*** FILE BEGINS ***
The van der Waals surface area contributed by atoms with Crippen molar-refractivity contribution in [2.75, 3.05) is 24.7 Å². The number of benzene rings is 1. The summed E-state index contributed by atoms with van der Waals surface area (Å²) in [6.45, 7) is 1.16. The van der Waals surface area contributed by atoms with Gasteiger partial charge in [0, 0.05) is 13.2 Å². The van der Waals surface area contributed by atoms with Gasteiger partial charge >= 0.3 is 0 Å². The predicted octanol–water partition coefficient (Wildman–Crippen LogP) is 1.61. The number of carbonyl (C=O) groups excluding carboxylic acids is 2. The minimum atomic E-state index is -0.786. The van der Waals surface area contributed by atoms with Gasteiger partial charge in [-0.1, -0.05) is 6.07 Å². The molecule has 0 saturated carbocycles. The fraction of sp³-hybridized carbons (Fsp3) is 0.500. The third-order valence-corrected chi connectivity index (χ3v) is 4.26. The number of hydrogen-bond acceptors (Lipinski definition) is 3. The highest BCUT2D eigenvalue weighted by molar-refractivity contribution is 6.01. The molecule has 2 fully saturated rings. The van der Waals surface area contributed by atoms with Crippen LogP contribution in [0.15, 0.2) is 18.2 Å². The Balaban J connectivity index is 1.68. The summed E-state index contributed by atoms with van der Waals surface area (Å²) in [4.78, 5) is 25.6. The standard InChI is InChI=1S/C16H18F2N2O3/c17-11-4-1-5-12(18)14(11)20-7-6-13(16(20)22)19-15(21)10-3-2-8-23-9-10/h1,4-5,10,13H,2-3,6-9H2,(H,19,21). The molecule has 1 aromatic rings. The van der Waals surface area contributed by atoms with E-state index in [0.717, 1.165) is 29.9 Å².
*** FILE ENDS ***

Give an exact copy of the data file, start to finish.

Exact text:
The van der Waals surface area contributed by atoms with Crippen molar-refractivity contribution in [2.75, 3.05) is 24.7 Å². The number of benzene rings is 1. The summed E-state index contributed by atoms with van der Waals surface area (Å²) in [6.45, 7) is 1.16. The van der Waals surface area contributed by atoms with Gasteiger partial charge in [0, 0.05) is 13.2 Å². The van der Waals surface area contributed by atoms with Gasteiger partial charge >= 0.3 is 0 Å². The predicted octanol–water partition coefficient (Wildman–Crippen LogP) is 1.61. The number of carbonyl (C=O) groups excluding carboxylic acids is 2. The minimum atomic E-state index is -0.786. The van der Waals surface area contributed by atoms with Gasteiger partial charge in [-0.1, -0.05) is 6.07 Å². The molecule has 0 saturated carbocycles. The fraction of sp³-hybridized carbons (Fsp3) is 0.500. The third-order valence-corrected chi connectivity index (χ3v) is 4.26. The number of hydrogen-bond acceptors (Lipinski definition) is 3. The highest BCUT2D eigenvalue weighted by molar-refractivity contribution is 6.01. The molecule has 2 fully saturated rings. The van der Waals surface area contributed by atoms with Crippen LogP contribution in [0.15, 0.2) is 18.2 Å². The Balaban J connectivity index is 1.68. The summed E-state index contributed by atoms with van der Waals surface area (Å²) in [4.78, 5) is 25.6. The standard InChI is InChI=1S/C16H18F2N2O3/c17-11-4-1-5-12(18)14(11)20-7-6-13(16(20)22)19-15(21)10-3-2-8-23-9-10/h1,4-5,10,13H,2-3,6-9H2,(H,19,21). The molecule has 1 aromatic rings. The van der Waals surface area contributed by atoms with E-state index in [0.717, 1.165) is 29.9 Å².